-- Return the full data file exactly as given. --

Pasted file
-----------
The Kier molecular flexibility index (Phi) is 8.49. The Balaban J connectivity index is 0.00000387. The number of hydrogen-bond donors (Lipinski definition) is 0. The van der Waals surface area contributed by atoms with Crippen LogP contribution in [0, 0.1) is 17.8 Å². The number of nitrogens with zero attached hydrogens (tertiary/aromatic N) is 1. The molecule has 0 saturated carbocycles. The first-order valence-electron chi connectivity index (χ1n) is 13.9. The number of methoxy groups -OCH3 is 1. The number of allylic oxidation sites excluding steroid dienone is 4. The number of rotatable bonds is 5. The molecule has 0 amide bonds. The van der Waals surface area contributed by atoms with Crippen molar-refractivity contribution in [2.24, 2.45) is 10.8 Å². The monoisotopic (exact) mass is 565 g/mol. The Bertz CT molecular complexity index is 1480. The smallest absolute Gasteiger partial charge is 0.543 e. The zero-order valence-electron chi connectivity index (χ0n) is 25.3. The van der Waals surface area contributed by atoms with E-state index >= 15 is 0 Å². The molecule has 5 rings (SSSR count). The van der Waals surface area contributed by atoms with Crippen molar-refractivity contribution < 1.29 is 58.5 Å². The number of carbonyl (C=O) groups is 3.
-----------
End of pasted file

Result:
The Kier molecular flexibility index (Phi) is 8.49. The Balaban J connectivity index is 0.00000387. The number of hydrogen-bond donors (Lipinski definition) is 0. The van der Waals surface area contributed by atoms with Crippen LogP contribution in [0, 0.1) is 17.8 Å². The number of nitrogens with zero attached hydrogens (tertiary/aromatic N) is 1. The molecule has 0 saturated carbocycles. The first-order valence-electron chi connectivity index (χ1n) is 13.9. The number of methoxy groups -OCH3 is 1. The number of allylic oxidation sites excluding steroid dienone is 4. The number of rotatable bonds is 5. The molecule has 0 amide bonds. The van der Waals surface area contributed by atoms with Crippen molar-refractivity contribution in [2.24, 2.45) is 10.8 Å². The monoisotopic (exact) mass is 565 g/mol. The Bertz CT molecular complexity index is 1480. The smallest absolute Gasteiger partial charge is 0.543 e. The zero-order valence-electron chi connectivity index (χ0n) is 25.3. The van der Waals surface area contributed by atoms with E-state index >= 15 is 0 Å². The molecule has 5 rings (SSSR count). The van der Waals surface area contributed by atoms with Crippen molar-refractivity contribution < 1.29 is 58.5 Å². The number of carbonyl (C=O) groups is 3.